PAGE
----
Unfortunately Cathal Gurrin was not available to chair the afternoon session so Udo stepped in and introduced the second key note speaker Miguel Martinez-Alvarez, a KTP Associate from the University of Essex working at Signal, a London-based start-up specialising in personalised news filtering. As one of the few attendees representing industry, Miguel provided valuable insight into how academia, which is primarily driven by research questions and organised by discipline, could work closer with industry that is more driven by commercial opportunities centred around solving a problem. Issues of data and knowledge sharing were again raised during the discussion.
Following on from Miguel’s talk, the focus of the workshop changed to archive search. Steffen Hennicke reported on his work on modelling patterns of user request behaviour for German archival records with a goal to create an Archival Knowledge Model (AKM) of search patterns and retrieved documents. In a related talk Bryan Jurish presented work looking at resolving problems in pre-processing historical texts when there is a high variance of graphemic forms. Both talks generated discussion about how to manage historical data and how interesting features such as accent or regionalism could be accessed in the future.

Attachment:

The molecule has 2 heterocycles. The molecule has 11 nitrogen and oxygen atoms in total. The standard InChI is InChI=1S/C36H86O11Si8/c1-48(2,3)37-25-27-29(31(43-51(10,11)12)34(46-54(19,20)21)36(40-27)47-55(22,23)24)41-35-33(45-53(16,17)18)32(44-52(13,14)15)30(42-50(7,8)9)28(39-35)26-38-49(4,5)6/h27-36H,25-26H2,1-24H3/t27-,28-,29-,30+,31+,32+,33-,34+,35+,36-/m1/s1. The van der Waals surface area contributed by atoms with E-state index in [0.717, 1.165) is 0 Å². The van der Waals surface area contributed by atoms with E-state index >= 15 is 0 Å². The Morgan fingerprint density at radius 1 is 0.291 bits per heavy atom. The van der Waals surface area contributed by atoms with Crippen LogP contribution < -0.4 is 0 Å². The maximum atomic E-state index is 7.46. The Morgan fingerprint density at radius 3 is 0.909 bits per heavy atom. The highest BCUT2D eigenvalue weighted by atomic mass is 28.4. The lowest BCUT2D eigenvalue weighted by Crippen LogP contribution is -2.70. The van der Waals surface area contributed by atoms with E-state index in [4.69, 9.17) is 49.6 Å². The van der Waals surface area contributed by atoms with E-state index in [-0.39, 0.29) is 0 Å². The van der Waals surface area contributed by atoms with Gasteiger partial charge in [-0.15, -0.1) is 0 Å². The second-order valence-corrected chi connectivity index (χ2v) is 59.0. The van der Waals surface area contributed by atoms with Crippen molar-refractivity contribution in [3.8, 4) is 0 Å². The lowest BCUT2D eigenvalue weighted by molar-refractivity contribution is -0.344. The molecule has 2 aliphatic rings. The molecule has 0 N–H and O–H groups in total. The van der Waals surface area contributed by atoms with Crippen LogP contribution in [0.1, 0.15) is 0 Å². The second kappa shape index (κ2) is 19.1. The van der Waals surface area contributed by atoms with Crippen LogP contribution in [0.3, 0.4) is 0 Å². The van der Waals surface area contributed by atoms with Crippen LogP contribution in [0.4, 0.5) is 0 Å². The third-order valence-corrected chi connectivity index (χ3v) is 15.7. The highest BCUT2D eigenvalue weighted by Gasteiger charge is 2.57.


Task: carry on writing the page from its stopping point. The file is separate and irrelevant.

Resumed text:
In the final session of the day, Toine Bogers (Aalborg University) presented his keynote talk on the similarity between search and recommender systems, again raising the issue of using different measures of performance than relevance, such as usefulness and interestingness. Toine proposed that future research could focus on both areas, with a term “focused recommendation”, where a search query and recommendation are combined. To clarify he showed examples such as when a user posts a message in a forum like “Can someone recommend me interesting books about X?” Toine explicitly showed how both research areas can be used to support the user in this type of query, and also that this type of query is not uncommon in certain domains. Toine’s talk generated enthusiastic discussion and was voted “Best presentation” by the audience by a considerable margin. The final talk by Jing Yuan presented detailed demographic data from surveys of IP-based TV services that use recommendations at different times of the day to match the user’s changing mood. Jing’s paper won the “Best paper” award for the workshop, based on the score from the reviewers.